Once the four months were up, Markus and McFeely had an outline for both Infinity War and Avengers: Endgame.

Thor and Rocket

Presenting the Outline to Marvel Parliament

According to Markus, the outline provides “a nominal sense of the excitement or sadness of the dynamics we are trying to build.”

Each scene that had been discussed at length and organized into a structure was written up in detail with dialogue. After various drafts, each scene was numbered and sent off to the Marvel Parliament. This organization includes executive producers Stephen Broussard, Eric Carroll, Nate Moore, Jonathan Schwartz, Trinh Tran, and Brad Winderbaum.

These producers have a good understanding of Marvel characters, and their relationship with the screenwriters was largely collaborative. For instance, Trinh Tran gave them the inspiration to just kill Thanos in the first twenty minutes of Avengers: Endgame. 

From Frankenstein Draft To Shooting Script

Once Markus and McFeely got the okay to write the script, they followed a weekly process of assigning each other different scenes to write. They reconvened at the end of each week, compiled their work and read them out loud. Then they assigned the next week’s work, and followed the process again.

They tried to divide action and character sequences equally. But even action sequences are ultimately about character. The action scenes can’t be gratutuitous; they need to mean something. As a result, Markus and McFeely asked the following questions about each action scene:

  • what does it mean for the character?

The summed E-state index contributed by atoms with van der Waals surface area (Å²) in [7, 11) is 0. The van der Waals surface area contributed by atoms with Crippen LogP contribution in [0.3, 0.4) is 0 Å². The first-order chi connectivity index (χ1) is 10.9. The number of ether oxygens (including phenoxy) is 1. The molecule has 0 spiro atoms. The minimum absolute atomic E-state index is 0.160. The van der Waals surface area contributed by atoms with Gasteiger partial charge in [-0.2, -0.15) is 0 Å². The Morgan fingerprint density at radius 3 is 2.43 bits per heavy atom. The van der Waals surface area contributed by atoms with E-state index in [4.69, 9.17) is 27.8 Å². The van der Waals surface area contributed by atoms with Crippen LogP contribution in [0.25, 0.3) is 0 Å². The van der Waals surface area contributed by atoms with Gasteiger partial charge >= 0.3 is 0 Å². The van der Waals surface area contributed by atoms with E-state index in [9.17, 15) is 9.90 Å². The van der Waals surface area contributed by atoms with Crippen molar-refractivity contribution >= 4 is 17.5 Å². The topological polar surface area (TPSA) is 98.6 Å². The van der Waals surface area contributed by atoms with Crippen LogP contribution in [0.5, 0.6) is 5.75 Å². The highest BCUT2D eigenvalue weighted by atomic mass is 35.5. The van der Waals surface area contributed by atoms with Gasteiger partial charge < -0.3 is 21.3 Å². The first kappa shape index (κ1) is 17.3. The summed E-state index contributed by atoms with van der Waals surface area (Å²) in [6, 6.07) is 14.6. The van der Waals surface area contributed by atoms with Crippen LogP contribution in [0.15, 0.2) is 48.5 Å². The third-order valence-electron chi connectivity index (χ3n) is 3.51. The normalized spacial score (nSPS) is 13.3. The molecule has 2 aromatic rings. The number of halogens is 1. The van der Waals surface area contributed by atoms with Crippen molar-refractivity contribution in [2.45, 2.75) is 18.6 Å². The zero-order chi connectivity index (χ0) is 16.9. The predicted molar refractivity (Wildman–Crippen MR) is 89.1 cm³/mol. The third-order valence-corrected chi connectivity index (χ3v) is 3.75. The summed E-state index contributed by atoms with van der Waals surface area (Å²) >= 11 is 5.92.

• what does it cost the character to go through it?

Once finished, they have what they call the “Frankenstein Draft”: a typically long and repetitive mixed bag with some golden moments.

From there, it was about “hacking it” into a functional first draft.

“Functional is the best thing you could ask from a first draft,” said Markus. “We sit together for how many weeks it takes. And read it through and edit it as we go, and write new scenes. That’s when we go from semi-failed experiment to functional script.”

Markus likens the first draft to a “progress report” on where they are and where they want to go. Two drafts were handed in on May 1st, 2016. And for the rest of the year, they turned out five or six drafts continually fine-tuning the story until they came up with a shooting script

But the reshaping of scenes didn’t stop with the shooting script. McFeely and Markus could do 15 drafts of one scene during production. Scene by scene from the script was projected onto a screen for discussion with the Russos. “[At this point] everyone’s weighing in like, ‘We can beat that’, or ‘We can cut that,'” said McFeely.

Markus added: “As the departments come on it’s becoming more interactive. It’s all part of the character-building, story-telling process. And you’re just getting more tools as the movie solidifies around it.”

From left: Christopher Markus, Anthony and Joe Russo, and Stephen McFeely

Sometimes On Set Revisions Need To Be Made

The scripting process is refined even further on set. The screenwriters are involved with rehearsal every day to make small changes. Someone may not like a line or a prop may change. Or alts may be added, such as a variety of jokes a character may say. They’re just small adjustments to make the script tighter.

Once rehearsal is done, the duo leaves the set and continues writing revisions on either Infinity War or Endgame.

The films are also being edited as they are shot. This clarifies what they’ve got or what is missing in a scene. As a result, Markus and McFeely may be required to write additional dialogue to tie the scene together better. And then because the set is still up, and the actors are still there, the filmmakers can shoot the additional footage without too much difficulty.

Tweaking of the script was finished in January or February 2019, ending just before a month of additional photography for scenes finished. Everyone works right up to the last minute to ensure they make the best possible film. Nonetheless, Marvel is a well-run machine, but as Christopher Markus and Stephen McFeely discovered, its a machine with considerable creativity and collaboration behind it.